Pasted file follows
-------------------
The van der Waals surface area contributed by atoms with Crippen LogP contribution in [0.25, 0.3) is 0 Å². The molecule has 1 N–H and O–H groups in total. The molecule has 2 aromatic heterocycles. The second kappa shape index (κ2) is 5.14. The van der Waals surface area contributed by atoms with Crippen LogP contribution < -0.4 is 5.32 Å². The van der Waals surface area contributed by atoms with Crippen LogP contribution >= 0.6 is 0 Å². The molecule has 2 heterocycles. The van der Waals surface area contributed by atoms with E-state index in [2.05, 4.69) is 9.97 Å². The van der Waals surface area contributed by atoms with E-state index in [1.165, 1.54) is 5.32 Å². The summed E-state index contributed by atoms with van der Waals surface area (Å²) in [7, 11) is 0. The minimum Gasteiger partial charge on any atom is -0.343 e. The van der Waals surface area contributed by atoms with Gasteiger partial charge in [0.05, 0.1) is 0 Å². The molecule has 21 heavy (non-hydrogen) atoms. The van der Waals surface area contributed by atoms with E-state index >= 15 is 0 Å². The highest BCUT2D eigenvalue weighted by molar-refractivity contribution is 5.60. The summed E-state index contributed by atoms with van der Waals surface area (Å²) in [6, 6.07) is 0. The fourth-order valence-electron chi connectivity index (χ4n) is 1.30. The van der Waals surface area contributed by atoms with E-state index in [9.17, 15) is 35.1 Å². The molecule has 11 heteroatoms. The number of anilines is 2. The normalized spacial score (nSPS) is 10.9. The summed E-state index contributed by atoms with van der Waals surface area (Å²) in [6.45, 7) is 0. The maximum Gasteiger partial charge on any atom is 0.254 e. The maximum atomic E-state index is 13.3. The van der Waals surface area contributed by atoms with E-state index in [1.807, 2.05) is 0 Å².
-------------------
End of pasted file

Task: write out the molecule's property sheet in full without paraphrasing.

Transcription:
The van der Waals surface area contributed by atoms with Crippen LogP contribution in [0.25, 0.3) is 0 Å². The molecule has 1 N–H and O–H groups in total. The molecule has 2 aromatic heterocycles. The second kappa shape index (κ2) is 5.14. The van der Waals surface area contributed by atoms with Crippen LogP contribution < -0.4 is 5.32 Å². The van der Waals surface area contributed by atoms with Crippen LogP contribution >= 0.6 is 0 Å². The molecule has 2 heterocycles. The van der Waals surface area contributed by atoms with E-state index in [2.05, 4.69) is 9.97 Å². The van der Waals surface area contributed by atoms with E-state index in [1.165, 1.54) is 5.32 Å². The summed E-state index contributed by atoms with van der Waals surface area (Å²) in [7, 11) is 0. The minimum Gasteiger partial charge on any atom is -0.343 e. The van der Waals surface area contributed by atoms with Gasteiger partial charge in [0.05, 0.1) is 0 Å². The molecule has 21 heavy (non-hydrogen) atoms. The van der Waals surface area contributed by atoms with E-state index >= 15 is 0 Å². The highest BCUT2D eigenvalue weighted by molar-refractivity contribution is 5.60. The summed E-state index contributed by atoms with van der Waals surface area (Å²) in [6, 6.07) is 0. The fourth-order valence-electron chi connectivity index (χ4n) is 1.30. The van der Waals surface area contributed by atoms with E-state index in [9.17, 15) is 35.1 Å². The molecule has 11 heteroatoms. The number of anilines is 2. The normalized spacial score (nSPS) is 10.9. The summed E-state index contributed by atoms with van der Waals surface area (Å²) in [6.45, 7) is 0. The maximum Gasteiger partial charge on any atom is 0.254 e. The maximum atomic E-state index is 13.3. The van der Waals surface area contributed by atoms with E-state index in [1.807, 2.05) is 0 Å².